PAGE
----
Impressive recipes, unique name

Inside Bear in Boots Gastropub, we met owners Gates and Kate Rickard, who named the business after their kids—well, their kids’ nicknames that is. Charlie, who showed a strong personality as a baby, is called “Bear;” Alex, or “Boots,” is known for his big feet; and Eva, who often hides stuff around the house, goes by “Squirrel.” The restaurant glows with a warm, family feel, and the owners are knowledgeable about their craft. They age a variety of meats in-house including pepperoni and wild boar; they’re experimenting with suvi cooking—where water is maintained at a consistent temperature throughout—and at the bar they serve some tasty sangria infused with oranges and strawberries.

A star was born on Main Street

Did you know that Katharine Lee Bates, the writer of America the Beautiful, was born on Main Street? It’s true. Take a walk by 16 Main in the west end to view the attractive home where Bates once lived, and learn a little about the famous writer and Wellesley College professor.

The colorful Carousel of Light

We stopped by the colorful Carousel of Light on a few occasions. Local artisan Lance Shinkle intricately hand carved and painted each of the ride’s 20 horses, and they each have names like Pearl, Butterscotch and Poseidon. Who is Lance Shinkle, you might ask? For starters, he’s the gentleman who can often be seen riding his motorcycle around the Upper Cape. You can’t miss him—the bike looks like a lion! Carousel staffer Sue Lefcourt told us “real men ride carousels,” so we gave it a spin. Manager Beth Juaire provided lots of interesting details on the carousel’s history, and was quick with the one-liners. To me, her family joke—what did Juaire today?— is a Cape Cod classic.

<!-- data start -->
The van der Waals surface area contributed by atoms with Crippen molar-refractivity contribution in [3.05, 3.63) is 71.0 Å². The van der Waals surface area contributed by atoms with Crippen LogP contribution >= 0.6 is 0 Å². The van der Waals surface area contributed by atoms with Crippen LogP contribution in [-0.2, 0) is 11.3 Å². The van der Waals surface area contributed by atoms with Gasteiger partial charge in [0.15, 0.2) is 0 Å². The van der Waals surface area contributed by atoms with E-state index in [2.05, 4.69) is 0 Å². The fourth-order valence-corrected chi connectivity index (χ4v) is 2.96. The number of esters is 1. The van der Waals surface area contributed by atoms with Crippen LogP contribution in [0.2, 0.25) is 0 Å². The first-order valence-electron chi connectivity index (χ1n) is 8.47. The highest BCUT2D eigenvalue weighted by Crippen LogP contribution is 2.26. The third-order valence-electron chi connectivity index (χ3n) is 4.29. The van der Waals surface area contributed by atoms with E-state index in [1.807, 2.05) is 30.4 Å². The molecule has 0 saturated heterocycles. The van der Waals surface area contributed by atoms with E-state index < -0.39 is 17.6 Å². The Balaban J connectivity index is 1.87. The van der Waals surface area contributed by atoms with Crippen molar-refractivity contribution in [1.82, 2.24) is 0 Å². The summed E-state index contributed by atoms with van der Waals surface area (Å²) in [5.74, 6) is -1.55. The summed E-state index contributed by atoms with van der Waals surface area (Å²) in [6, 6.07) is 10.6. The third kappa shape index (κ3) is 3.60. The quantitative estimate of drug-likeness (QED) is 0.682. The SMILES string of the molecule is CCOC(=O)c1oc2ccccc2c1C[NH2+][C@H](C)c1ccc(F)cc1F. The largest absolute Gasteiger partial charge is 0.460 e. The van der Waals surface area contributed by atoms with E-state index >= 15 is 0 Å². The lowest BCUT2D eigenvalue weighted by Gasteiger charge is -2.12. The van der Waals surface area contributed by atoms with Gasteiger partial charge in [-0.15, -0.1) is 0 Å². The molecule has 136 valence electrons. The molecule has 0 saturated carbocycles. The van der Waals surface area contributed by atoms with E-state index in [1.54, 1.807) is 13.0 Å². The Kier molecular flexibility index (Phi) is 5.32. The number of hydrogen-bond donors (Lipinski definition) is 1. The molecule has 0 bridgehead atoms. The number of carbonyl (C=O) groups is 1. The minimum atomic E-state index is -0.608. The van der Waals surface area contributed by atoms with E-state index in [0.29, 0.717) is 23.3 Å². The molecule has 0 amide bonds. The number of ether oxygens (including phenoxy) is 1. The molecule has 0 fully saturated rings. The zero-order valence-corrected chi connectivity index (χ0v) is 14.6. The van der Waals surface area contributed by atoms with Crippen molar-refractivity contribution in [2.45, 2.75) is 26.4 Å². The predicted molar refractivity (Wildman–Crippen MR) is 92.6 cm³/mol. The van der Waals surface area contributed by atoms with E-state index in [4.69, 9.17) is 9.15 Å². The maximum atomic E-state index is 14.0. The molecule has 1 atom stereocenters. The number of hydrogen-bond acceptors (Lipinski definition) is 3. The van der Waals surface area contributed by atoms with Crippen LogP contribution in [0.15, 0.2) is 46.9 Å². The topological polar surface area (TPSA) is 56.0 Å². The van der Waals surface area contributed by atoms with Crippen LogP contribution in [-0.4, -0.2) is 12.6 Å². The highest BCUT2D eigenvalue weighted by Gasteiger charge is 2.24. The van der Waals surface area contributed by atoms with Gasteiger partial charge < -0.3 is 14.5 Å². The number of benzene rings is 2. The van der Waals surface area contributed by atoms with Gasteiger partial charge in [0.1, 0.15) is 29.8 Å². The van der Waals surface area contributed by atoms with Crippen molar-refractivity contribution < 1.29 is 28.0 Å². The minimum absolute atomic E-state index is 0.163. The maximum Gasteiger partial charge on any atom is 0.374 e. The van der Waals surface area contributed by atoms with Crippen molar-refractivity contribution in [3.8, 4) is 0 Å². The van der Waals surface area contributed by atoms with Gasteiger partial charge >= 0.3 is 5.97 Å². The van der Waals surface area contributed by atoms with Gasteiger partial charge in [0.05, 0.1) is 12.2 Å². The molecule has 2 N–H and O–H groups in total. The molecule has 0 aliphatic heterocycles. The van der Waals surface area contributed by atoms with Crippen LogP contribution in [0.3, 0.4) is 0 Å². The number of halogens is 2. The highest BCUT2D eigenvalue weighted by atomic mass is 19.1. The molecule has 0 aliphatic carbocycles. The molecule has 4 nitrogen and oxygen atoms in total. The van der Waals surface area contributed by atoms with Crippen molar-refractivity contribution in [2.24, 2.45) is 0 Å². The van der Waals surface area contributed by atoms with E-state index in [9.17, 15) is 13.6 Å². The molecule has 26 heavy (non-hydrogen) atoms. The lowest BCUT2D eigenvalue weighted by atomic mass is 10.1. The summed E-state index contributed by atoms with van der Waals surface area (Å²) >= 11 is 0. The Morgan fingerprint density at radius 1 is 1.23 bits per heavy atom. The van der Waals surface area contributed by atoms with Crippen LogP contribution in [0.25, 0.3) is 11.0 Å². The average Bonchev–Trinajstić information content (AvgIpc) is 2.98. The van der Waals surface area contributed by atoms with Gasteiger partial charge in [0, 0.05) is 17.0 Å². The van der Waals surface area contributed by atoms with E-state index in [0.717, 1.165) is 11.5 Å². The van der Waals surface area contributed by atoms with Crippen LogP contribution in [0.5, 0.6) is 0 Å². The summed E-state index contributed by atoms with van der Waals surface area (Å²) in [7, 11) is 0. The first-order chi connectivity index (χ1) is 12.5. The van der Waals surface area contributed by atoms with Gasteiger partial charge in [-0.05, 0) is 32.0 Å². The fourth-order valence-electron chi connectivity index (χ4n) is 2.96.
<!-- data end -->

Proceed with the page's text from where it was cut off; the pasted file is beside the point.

A gathering spot for scholars & artists

In front of Eight Cousins Children’s Books we marveled at the awesome “Alphabet Chair” that Falmouth artist Sarah Peters created for the store. In town to visit their grandparents, siblings Jaidin, 11, and Tia Russell, 10, read perfectly for the role of chair models. Upstairs, we met Jackie Schon and Meghan Miklavic at The Paint Bar. A Falmouth resident, Jackie owns the store with her mother, Jill, and they offer painting instruction classes for kids during the day, and for adults at night.

Main Street Falmouth Photo Gallery

Photography by Charles Sternaimolo